Imported from africa.wmf 25/05/2008 18:01:19

Semuliki National Park

Lying along the Uganda-Democratic Republic of Congo border in the western arm of the Rift Valley, beautiful Semuliki National Park is a paradise for birdwatchers. It is dominated by the easternmost extension of the great Ituri Forest of the Congo Basin, one of Africa’s most ancient and biodiverse forests. Semuliki has 305 recorded species of trees, of which 125 species are unique to it. The park is alive with over 440 recorded bird species, 300 species of butterflies, 235 moth species and 53 mammal species.

Semuliki National Park is a birdwatcher’s Eden. The only tract of true lowland tropical forest in East Africa, Semuliki hosts 441 recorded bird species and 53 mammals. The park stretches across the floor of the Semuliki Valley on the remote western side of the Rwenzori mountains in western Uganda. It is dominated by the easternmost extension of the great Ituri Forest of the Congo Basin. One of Africa’s most ancient and biodiverse forests, this is one of the few to survive the last Ice Age, 12 000 to 18 000 years ago. Hot springs bubbling up from the depths are a reminder of the powerful subterranean forces that have been shaping the Rift Valley during the last 14 million years. Large areas of this low-lying park are prone to flooding during the wet season – a subtle reminder that the entire valley lay at the bottom of a lake for seven million years.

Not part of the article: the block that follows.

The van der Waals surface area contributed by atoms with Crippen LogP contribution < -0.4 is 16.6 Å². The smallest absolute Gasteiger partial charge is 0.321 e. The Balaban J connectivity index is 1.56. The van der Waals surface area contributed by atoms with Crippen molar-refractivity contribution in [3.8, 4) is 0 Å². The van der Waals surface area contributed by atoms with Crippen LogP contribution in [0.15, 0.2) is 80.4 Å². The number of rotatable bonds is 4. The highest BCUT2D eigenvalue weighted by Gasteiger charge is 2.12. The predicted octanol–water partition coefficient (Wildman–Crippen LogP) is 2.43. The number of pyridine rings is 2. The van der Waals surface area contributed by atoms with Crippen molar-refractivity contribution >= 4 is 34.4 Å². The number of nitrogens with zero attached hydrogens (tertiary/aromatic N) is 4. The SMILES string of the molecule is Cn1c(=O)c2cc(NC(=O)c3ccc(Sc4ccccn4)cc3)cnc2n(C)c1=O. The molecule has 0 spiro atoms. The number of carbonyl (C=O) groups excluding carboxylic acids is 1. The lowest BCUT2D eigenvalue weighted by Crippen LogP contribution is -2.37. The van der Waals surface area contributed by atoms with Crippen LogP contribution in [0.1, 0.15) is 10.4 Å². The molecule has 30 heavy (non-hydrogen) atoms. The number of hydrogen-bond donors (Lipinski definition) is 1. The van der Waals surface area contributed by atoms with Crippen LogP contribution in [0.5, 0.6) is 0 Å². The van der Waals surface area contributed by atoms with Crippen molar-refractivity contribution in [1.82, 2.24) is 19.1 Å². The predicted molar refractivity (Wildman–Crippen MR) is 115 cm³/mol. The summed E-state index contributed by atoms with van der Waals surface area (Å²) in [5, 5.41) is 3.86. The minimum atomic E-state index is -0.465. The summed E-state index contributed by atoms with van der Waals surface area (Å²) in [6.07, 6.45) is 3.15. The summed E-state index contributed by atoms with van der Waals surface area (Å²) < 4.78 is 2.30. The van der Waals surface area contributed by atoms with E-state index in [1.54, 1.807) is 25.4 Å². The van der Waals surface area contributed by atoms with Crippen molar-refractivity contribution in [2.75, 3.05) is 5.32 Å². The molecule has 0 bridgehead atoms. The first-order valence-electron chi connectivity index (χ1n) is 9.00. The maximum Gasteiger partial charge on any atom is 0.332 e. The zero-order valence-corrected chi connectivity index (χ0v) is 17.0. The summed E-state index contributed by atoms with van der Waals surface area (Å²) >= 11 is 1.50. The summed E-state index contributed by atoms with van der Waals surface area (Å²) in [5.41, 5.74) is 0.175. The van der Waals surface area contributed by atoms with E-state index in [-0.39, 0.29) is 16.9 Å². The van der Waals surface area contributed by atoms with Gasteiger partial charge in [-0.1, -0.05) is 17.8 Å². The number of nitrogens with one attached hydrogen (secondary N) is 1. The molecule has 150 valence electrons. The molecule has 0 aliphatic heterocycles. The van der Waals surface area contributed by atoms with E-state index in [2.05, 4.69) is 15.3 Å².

The Semuliki Valley contains numerous features associated with Central rather than East Africa. You will find West African oil palms shading the grass-thatched huts in local communities. The Semuliki River is a miniature version of the Congo River. The forest is home to numerous Central African wildlife species, and the local Batwa pygmy community originated from the Ituri. As a result, Semuliki is a great destination if you want a taste of Central Africa without having to leave Uganda.

This biologically diverse region provides shelter to 120 mammals, including elephants and antelopes and primates such as baboons and chimpanzees. Hippos and crocodiles are common along the Semuliki River. The 441-strong bird checklist includes 35 Guinea-Congo Forest Biome bird species.  Look out for the long-tailed hawk,  spot-breasted ibis, lyre-tailed honeyguide, black-wattled hornbill, the Nkulengu rail, Hartlaub’s duck, Congo serpent eagle, chestnut-flanked goshawk and red-thighed sparrowhawk. Another 12 species with extremely limited distribution also can be spotted, such as the western bronze-naped pigeon and yellow-throated cuckoo. Look out for the fluttering of more than 300 endemic species of butterflies and 235 moth species.

Four distinct ethnic groups live near the park – Bwamba farmers live along the base of the Rwenzori, while the Bakonjo cultivate the mountain slopes. Batuku cattle keepers inhabit the open plains and Batwa pygmies, traditionally hunter-gathers, live on the edge of the forest.